, a formatted table is printed to the console, e.g.`options(ggeffects_output_format = "html")`

.`ggeffects_html_engine`

: String, either`"tt"`

or`"gt"`

. Defines the default engine to use for printing HTML tables. If`"tt"`

, the*tinytable*package is used, if`"gt"`

, the*gt*package is used, e.g.`options(ggeffects_html_engine = "gt")`

.

Use `options(<option_name> = NULL)`

to remove the option.

## References

Esarey, J., & Sumner, J. L. (2017). Marginal effects in interaction models: Determining and controlling the false positive rate. Comparative Political Studies, 1–33. Advance online publication. doi: 10.1177/0010414017730080

## See also

There is also an `equivalence_test()`

method in the **parameters**
package (`parameters::equivalence_test.lm()`

), which can be used to
test contrasts or comparisons for practical equivalence. This method also
has a `plot()`

method, hence it is possible to do something like:

## Examples

```
if (FALSE) { # requireNamespace("marginaleffects") && requireNamespace("parameters") && interactive()
# \donttest{
data(efc)
efc$c172code <- as.factor(efc$c172code)
efc$c161sex <- as.factor(efc$c161sex)
levels(efc$c161sex) <- c("male", "female")
m <- lm(barthtot ~ c12hour + neg_c_7 + c161sex + c172code, data = efc)
# direct computation of comparisons
test_predictions(m, "c172code")
# passing a `ggeffects` object
pred <- predict_response(m, "c172code")
test_predictions(pred)
# test for slope
test_predictions(m, "c12hour")
# interaction - contrasts by groups
m <- lm(barthtot ~ c12hour + c161sex * c172code + neg_c_7, data = efc)
test_predictions(m, c("c161sex", "c172code"), test = NULL)
# interaction - pairwise comparisons by groups
test_predictions(m, c("c161sex", "c172code"))
# equivalence testing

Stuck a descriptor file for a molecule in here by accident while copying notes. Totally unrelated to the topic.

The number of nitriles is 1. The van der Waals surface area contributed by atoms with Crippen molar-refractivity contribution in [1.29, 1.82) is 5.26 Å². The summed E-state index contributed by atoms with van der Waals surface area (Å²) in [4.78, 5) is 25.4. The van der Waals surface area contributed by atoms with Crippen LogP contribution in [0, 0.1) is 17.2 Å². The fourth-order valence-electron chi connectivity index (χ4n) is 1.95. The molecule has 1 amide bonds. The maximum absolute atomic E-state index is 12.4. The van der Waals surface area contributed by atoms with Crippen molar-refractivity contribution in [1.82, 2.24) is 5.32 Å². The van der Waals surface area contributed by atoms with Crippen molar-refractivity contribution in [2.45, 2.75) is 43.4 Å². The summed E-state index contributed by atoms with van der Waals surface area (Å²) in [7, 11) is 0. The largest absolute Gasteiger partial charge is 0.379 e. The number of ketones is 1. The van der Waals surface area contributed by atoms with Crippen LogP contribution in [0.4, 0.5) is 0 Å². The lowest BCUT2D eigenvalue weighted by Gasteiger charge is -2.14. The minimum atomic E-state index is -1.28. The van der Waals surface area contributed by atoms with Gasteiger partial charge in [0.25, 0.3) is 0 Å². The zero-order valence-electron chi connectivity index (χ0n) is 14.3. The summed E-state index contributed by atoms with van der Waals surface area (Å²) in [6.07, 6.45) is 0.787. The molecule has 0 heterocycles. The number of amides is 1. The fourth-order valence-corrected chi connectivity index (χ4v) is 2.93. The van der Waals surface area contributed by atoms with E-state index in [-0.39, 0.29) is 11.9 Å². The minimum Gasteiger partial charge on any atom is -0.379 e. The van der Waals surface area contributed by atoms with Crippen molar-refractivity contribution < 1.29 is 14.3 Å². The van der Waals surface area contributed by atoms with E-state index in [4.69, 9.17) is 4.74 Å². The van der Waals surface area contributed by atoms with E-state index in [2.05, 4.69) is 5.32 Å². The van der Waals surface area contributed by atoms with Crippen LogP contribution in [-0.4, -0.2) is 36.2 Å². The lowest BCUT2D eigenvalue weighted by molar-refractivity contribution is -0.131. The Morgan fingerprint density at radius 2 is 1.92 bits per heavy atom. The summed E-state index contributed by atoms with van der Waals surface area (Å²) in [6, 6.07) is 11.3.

test_predictions(m, c("c161sex", "c172code"), equivalence = c(-2.96, 2.96))
# equivalence testing, using the parameters package
pr <- predict_response(m, c("c161sex", "c172code"))
parameters::equivalence_test(pr)
# interaction - collapse unique levels
test_predictions(m, c("c161sex", "c172code"), collapse_levels = TRUE)
# p-value adjustment
test_predictions(m, c("c161sex", "c172code"), p_adjust = "tukey")
# not all comparisons, only by specific group levels
test_predictions(m, "c172code", by = "c161sex")
# specific comparisons
test_predictions(m, c("c161sex", "c172code"), test = "b2 = b1")
# interaction - slope by groups
m <- lm(barthtot ~ c12hour + neg_c_7 * c172code + c161sex, data = efc)
test_predictions(m, c("neg_c_7", "c172code"))
# Interaction and consecutive contrasts -----------------
# -------------------------------------------------------
data(coffee_data, package = "ggeffects")
m <- lm(alertness ~ time * coffee + sex, data = coffee_data)
# consecutive contrasts
test_predictions(m, "time", by = "coffee", test = "consecutive")
# interaction contrasts - difference-in-difference comparisons
pr <- predict_response(m, c("time", "coffee"), margin = "marginalmeans")
test_predictions(pr, test = "interaction")
# Custom contrasts --------------------------------------
# -------------------------------------------------------
wakeup_time <- data.frame(
"wakeup vs later" = c(-2, 1, 1) / 2, # make sure each "side" sums to (+/-)1!
"start vs end of day" = c(-1, 0, 1)
)
test_predictions(m, "time", by = "coffee", test = wakeup_time)
# Example: marginal effects -----------------------------
# -------------------------------------------------------
data(iris)
m <- lm(Petal.Width ~ Petal.Length + Species, data = iris)
# we now want the marginal effects for "Species". We can calculate
# the marginal effect using the "marginaleffects" package
marginaleffects::avg_slopes(m, variables = "Species")
# finally, test_predictions() returns the same. while the previous results
# report the marginal effect compared to the reference level "setosa",
# test_predictions() returns the marginal effects for all pairwise comparisons
test_predictions(m, "Species")
# }
}
```